If (and only if) Ethereum is not broken, the private key of the recipient is required to send a reversing transaction from an account. TODO: please add something about sending stuff as a contract (i.e., is there a private key, even if no one knows it, associated with contracts?). In situations where you do not have the private key (such as if you send ether to an exchange and you don't receive an appropriate account balance adjustment), then you must ask the recipient to perform the reversing transaction (and hope they have the private key). If the recipient is a company, you should contact their support staff. Stack exchange members (unless they happen to work at the company in question) cannot help you.

Race to replace the transaction

If the transaction has not yet been confirmed in the blockchain and is only in the transaction pool, you can replace the transaction. This is as close as you can get to cancelling a transaction. Note that this still results in a transaction occurring (and gas being paid for).

Repost transaction

One way of replacing an unconfirmed transaction is to repost a replacement transaction with the same nonce but a higher gas price; a possible replacement transaction is to post a 0-value balance transfer with yourself as the recipient. It might be a bad idea to set a very low gas limit in case such a transaction is filtered out by a miner. This method can only be used to replace a transaction you have sent. This method works to replace any kind of transaction -- including ones for interacting with contracts such as tokens.

Create a winning fork

Since the current state of the blockchain is based on the history of the blockchain, one way of reversing a transaction is to rewrite the blockchain history starting from at least the block containing the transaction to be reversed. Forking the blockchain intentionally like this may have negative consequences for the overall Ethereum network.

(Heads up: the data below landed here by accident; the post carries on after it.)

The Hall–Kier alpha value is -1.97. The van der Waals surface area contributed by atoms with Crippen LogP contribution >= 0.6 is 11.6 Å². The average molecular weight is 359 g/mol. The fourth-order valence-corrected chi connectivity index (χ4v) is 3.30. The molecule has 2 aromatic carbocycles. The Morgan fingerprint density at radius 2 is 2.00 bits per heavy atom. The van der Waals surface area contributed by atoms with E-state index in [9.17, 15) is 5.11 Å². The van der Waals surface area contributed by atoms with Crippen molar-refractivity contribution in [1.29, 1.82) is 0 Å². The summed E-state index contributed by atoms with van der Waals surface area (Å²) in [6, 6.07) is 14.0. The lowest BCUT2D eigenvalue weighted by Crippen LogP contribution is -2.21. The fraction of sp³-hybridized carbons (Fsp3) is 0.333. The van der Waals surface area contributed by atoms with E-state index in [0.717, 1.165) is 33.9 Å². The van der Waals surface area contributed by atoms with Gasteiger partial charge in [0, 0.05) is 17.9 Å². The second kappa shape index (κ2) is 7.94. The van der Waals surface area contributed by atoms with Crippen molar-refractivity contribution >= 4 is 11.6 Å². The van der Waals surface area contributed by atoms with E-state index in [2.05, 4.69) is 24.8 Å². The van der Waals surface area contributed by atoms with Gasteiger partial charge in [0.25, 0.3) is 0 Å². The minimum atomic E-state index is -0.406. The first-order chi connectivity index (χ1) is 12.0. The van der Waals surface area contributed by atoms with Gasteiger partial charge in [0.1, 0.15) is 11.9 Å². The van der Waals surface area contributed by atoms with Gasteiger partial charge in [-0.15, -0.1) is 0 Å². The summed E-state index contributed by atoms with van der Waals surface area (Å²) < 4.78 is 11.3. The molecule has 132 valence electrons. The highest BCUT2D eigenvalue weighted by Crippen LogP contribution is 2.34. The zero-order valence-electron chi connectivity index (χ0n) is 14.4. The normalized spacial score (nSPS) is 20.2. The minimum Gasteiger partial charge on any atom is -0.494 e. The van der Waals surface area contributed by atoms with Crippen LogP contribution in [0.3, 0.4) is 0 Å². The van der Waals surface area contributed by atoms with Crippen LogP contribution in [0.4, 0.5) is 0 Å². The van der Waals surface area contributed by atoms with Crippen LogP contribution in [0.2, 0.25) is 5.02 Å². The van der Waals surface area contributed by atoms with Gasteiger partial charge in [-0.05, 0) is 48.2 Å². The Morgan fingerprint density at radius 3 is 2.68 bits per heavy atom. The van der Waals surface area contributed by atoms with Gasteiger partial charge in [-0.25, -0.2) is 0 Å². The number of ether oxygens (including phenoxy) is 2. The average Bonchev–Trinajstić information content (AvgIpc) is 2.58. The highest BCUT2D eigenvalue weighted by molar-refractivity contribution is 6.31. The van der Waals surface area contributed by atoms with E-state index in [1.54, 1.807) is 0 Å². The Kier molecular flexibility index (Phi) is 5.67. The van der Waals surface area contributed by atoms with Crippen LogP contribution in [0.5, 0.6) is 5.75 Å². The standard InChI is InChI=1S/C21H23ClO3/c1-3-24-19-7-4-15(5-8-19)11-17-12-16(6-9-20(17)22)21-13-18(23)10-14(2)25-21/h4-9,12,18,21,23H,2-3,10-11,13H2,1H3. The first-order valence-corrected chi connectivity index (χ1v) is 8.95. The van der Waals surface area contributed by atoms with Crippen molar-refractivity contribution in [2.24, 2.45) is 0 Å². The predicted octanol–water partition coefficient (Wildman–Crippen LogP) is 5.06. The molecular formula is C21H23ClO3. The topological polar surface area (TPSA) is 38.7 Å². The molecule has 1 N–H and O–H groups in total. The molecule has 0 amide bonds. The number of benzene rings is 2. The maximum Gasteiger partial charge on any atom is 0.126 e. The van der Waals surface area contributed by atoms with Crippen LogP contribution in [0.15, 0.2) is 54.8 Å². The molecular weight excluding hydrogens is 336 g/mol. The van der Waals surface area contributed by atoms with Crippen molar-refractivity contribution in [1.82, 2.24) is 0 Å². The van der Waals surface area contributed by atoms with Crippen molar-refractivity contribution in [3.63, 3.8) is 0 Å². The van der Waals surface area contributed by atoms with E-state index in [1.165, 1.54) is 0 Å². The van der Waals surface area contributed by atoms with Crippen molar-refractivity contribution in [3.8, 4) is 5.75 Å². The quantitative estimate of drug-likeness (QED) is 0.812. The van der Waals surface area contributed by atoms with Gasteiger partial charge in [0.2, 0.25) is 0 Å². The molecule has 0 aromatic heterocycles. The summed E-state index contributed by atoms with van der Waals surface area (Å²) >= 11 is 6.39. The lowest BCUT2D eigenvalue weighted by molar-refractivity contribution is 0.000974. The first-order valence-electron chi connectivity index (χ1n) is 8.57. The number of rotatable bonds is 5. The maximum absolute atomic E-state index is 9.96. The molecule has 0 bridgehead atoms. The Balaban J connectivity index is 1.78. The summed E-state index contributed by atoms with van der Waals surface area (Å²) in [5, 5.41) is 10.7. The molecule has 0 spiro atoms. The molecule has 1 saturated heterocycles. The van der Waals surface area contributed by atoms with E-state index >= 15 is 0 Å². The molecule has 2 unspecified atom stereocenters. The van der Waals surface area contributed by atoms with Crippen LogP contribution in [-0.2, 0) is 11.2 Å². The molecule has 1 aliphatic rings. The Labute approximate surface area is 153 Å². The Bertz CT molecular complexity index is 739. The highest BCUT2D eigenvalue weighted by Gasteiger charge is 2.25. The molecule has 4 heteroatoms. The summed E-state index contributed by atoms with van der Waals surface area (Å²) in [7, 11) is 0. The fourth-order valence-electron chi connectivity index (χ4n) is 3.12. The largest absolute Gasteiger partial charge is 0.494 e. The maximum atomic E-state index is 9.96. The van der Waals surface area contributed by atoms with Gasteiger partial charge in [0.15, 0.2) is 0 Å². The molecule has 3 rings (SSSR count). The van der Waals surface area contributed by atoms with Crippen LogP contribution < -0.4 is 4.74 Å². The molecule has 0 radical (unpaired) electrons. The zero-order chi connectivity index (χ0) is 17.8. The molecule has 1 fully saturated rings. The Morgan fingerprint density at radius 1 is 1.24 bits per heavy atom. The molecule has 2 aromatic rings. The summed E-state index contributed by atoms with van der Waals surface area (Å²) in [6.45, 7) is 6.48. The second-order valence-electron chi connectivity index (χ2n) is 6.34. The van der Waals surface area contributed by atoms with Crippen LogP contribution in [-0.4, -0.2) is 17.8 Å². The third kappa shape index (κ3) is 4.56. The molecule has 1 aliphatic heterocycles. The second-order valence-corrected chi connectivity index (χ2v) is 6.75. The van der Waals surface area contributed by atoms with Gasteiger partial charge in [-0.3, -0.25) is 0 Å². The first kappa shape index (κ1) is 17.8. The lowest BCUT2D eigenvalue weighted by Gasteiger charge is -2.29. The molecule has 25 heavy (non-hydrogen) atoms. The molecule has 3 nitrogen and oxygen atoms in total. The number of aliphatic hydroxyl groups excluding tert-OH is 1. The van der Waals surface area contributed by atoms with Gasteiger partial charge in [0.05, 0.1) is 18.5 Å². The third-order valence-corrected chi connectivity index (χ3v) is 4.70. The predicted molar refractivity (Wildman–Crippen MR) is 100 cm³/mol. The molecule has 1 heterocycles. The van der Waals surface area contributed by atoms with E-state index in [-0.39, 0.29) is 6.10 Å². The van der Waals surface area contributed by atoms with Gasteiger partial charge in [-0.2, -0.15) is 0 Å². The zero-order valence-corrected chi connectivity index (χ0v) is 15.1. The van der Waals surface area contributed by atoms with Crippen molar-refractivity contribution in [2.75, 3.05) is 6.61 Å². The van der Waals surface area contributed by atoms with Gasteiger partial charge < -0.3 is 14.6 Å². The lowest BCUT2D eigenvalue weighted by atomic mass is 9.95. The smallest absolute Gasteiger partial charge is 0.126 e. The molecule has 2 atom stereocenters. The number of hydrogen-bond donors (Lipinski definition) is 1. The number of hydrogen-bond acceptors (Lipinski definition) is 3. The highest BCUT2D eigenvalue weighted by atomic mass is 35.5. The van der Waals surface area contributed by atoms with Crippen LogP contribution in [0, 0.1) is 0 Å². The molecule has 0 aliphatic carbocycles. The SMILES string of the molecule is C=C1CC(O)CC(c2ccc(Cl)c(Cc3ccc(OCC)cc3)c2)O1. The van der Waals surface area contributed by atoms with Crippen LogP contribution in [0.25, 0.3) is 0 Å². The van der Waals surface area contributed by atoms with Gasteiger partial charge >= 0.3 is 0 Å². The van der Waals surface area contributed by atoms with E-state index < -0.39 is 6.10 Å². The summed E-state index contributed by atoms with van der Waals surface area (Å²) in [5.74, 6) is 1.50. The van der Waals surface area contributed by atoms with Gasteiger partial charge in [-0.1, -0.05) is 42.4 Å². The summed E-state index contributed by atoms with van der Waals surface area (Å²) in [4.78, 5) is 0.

51% attack (Proof-of-work)

The accepted current state of the blockchain is the longest chain. One could build a longer chain than the current chain. One way of doing this is to append blocks to the chain faster than people mining the chain containing the transaction to be reversed (the "honest" network). In order to do this (with reasonable statistical success), you need to have more hash power than the honest network. If r is the hash rate of the honest miners, your hash rate is r + x, and t is the amount of time expected for the network to have taken to make the number of confirmations on the block with the transaction to be reversed (or, as a first approximation, the amount of time since the block containing the transaction to be reversed was mined), then the expected time to reverse the transaction is rt/x, so if you have 51% of the network and you want to reverse the most recent 120 blocks with an expected block time of 30 seconds (=1 hour of mining), it would take you just over a day to reverse the transaction (49 * 1 hour / 2). Possessing (or having access to) this kind of hashing power might shake confidence in transactions on the network.

Software fork

If you can convince people securing the network (currently, this is miners) to change their mining software, you can change the rules of the network so that the transaction is reversed. Forking the network in this manner may be contentious.

Use the legal system

If you performed a transaction with someone and are unhappy with the outcome, you can try using the legal system. The legal system may compel the offending party to make good; some countries also can crack the private keys for an Ethereum account. There is nothing in Ethereum itself that allows breaking the rules of Ethereum (obviously?). The closest you can get is to make an amendment to the rules of Ethereum or a one time pardon. This is accomplished via forking (see above).

protected by Community Feb 11 '18 at 18:19